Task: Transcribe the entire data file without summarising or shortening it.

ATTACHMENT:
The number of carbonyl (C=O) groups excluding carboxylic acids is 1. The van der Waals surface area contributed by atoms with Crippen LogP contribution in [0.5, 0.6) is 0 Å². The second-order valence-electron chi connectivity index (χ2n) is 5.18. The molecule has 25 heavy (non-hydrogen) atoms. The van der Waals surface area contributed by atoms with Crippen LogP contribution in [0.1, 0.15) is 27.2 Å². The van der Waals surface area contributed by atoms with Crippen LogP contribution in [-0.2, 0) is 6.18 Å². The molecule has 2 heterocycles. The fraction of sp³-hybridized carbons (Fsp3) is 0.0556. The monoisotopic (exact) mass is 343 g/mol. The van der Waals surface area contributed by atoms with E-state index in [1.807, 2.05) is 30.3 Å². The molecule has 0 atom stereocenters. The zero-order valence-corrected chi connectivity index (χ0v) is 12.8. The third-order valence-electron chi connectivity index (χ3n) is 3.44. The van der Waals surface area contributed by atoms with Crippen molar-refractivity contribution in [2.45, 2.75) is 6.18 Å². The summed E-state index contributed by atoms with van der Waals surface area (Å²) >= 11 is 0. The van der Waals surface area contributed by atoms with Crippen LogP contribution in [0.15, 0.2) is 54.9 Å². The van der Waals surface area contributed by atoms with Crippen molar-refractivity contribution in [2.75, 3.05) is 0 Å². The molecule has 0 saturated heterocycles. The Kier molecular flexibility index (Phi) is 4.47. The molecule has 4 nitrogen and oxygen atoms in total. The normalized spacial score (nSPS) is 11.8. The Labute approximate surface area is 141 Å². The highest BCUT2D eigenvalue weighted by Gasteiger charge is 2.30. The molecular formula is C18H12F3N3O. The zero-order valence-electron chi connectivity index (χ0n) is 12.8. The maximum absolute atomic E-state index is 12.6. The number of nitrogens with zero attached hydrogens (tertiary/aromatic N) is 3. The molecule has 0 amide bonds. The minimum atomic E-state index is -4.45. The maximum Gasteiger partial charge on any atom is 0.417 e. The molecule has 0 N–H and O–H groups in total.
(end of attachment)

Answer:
The number of carbonyl (C=O) groups excluding carboxylic acids is 1. The van der Waals surface area contributed by atoms with Crippen LogP contribution in [0.5, 0.6) is 0 Å². The second-order valence-electron chi connectivity index (χ2n) is 5.18. The molecule has 25 heavy (non-hydrogen) atoms. The van der Waals surface area contributed by atoms with Crippen LogP contribution in [0.1, 0.15) is 27.2 Å². The van der Waals surface area contributed by atoms with Crippen LogP contribution in [-0.2, 0) is 6.18 Å². The molecule has 2 heterocycles. The fraction of sp³-hybridized carbons (Fsp3) is 0.0556. The monoisotopic (exact) mass is 343 g/mol. The van der Waals surface area contributed by atoms with E-state index in [1.807, 2.05) is 30.3 Å². The molecule has 0 atom stereocenters. The zero-order valence-corrected chi connectivity index (χ0v) is 12.8. The third-order valence-electron chi connectivity index (χ3n) is 3.44. The van der Waals surface area contributed by atoms with Crippen molar-refractivity contribution in [2.45, 2.75) is 6.18 Å². The summed E-state index contributed by atoms with van der Waals surface area (Å²) >= 11 is 0. The van der Waals surface area contributed by atoms with Crippen LogP contribution in [0.15, 0.2) is 54.9 Å². The van der Waals surface area contributed by atoms with Crippen molar-refractivity contribution in [2.75, 3.05) is 0 Å². The molecule has 0 saturated heterocycles. The Kier molecular flexibility index (Phi) is 4.47. The molecule has 4 nitrogen and oxygen atoms in total. The normalized spacial score (nSPS) is 11.8. The Labute approximate surface area is 141 Å². The highest BCUT2D eigenvalue weighted by Gasteiger charge is 2.30. The molecular formula is C18H12F3N3O. The zero-order valence-electron chi connectivity index (χ0n) is 12.8. The maximum absolute atomic E-state index is 12.6. The number of nitrogens with zero attached hydrogens (tertiary/aromatic N) is 3. The molecule has 0 amide bonds. The minimum atomic E-state index is -4.45. The maximum Gasteiger partial charge on any atom is 0.417 e. The molecule has 0 N–H and O–H groups in total.